Karys: That’s a long story. It’s actually something that I’ve been working on for a very long time. I started it in my first year of high school, actually. So some of my poems in the book, there’s about just over a hundred, are about six or seven years old. I started this project where I wanted to write one poem a day for a year, which I actually accomplished. That was really important to me because for one, my therapist said that finding a creative outlet was helpful and beneficial, and she was entirely right about that. I found that writing about how you felt and the things you were dealing with really helped you focus on the important parts of the situations you were dealing with. Using a creative outlet is so important because you’re channeling your energy in things that can better you or better the world around you instead of focusing on the negative things that might happen if you don’t get better. I also want to say that I would not have been able to publish SOFT GIRL without Madison Powers and the amazing artwork she contributed to it. You can follow her @morethanclay on instagram!
HC McGill: That’s amazing. Where can readers purchase SOFT GIRL?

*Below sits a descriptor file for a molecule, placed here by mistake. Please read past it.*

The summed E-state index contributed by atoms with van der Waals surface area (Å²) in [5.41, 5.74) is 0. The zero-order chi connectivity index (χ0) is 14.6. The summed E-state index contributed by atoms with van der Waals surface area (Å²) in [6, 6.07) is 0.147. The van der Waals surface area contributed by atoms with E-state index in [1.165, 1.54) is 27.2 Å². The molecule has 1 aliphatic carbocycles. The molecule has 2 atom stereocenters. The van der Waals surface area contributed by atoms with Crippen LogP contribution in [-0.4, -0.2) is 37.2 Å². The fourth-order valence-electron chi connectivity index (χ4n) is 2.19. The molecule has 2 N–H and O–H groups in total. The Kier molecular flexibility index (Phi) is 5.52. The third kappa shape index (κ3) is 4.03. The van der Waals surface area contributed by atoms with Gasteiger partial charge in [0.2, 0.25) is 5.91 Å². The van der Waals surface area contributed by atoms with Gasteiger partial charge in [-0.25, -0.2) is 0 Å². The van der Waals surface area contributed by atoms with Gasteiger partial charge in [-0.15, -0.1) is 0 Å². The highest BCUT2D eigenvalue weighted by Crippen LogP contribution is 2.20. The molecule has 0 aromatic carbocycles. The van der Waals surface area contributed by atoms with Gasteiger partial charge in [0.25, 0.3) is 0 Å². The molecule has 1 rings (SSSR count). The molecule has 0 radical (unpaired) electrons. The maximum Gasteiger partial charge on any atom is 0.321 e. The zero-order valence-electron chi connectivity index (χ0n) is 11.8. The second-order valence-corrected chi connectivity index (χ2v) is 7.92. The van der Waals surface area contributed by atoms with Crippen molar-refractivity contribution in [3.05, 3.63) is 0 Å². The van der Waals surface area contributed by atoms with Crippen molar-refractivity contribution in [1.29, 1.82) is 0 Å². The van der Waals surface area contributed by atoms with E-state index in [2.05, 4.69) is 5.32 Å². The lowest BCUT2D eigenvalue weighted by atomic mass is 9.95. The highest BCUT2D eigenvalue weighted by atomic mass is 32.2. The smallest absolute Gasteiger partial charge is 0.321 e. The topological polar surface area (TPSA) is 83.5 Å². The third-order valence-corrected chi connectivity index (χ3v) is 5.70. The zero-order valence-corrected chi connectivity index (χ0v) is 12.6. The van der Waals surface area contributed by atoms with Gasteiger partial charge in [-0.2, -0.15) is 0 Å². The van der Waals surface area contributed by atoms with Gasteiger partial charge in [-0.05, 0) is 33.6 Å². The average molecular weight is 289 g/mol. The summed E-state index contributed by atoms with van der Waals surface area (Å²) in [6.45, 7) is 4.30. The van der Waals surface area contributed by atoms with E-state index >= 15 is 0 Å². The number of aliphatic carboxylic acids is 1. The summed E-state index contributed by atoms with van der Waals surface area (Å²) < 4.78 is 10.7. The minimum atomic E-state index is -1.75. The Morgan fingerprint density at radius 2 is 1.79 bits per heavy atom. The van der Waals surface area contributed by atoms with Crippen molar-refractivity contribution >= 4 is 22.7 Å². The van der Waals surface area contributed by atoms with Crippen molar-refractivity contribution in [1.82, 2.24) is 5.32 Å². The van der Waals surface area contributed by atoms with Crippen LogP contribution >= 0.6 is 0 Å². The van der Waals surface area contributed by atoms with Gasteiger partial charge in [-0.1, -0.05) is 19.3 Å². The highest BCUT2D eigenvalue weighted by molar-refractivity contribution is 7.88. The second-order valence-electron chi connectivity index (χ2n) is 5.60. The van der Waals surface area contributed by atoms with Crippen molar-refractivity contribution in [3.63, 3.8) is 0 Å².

Karys: It is available for sale on Amazon!
Picture by Miranda Waibel
HC McGill: How has your experience as a person on the receiving end of the medical system impacted your life and career goals?
Karys: It impacts my life by being my life. I can’t separate myself from anything I’ve dealt with or anything I go through because it’s not something that just began or ended. It’s something that I still deal with everyday. I don’t even remember the day it started; it seems like something that’s always been around, and in some shape or form, it has. I would say it’s impacted my career, or student goals by making me realize that I can take breaks. I’m very goal driven, I want to succeed, to accomplish the most things I can, and when you’re struggling, it feels like that’s impossible, like you’re never going to get there, and that’s scary. When you’re pushing yourself, you just keep pushing yourself until get to a breaking point. And as somebody who’s struggling, it’s really important to realize that you can stop, and realize that if you don’t finish your degree in 4 years, it’s not the end of the world. Especially when you’re a student at McGill, where everything is competitive and everyone wants to be a doctor or lawyer, wants to be the best versions of themselves, it’s so important to be like “I can stop, and I can take time”. You can travel, or you can write like I have, you can take a year off and do anything and in the big picture if it’s going to help you, then it’s going to help your career, even if you get there a year later. Everybody is so focused on finishing things before other people and finishing in first place and that’s not everything, it’s just not. So I would say focusing on my mental health in terms of school work and career goals has been important because it’s made me realize that if you’re trying your best, that’s all you can ask for.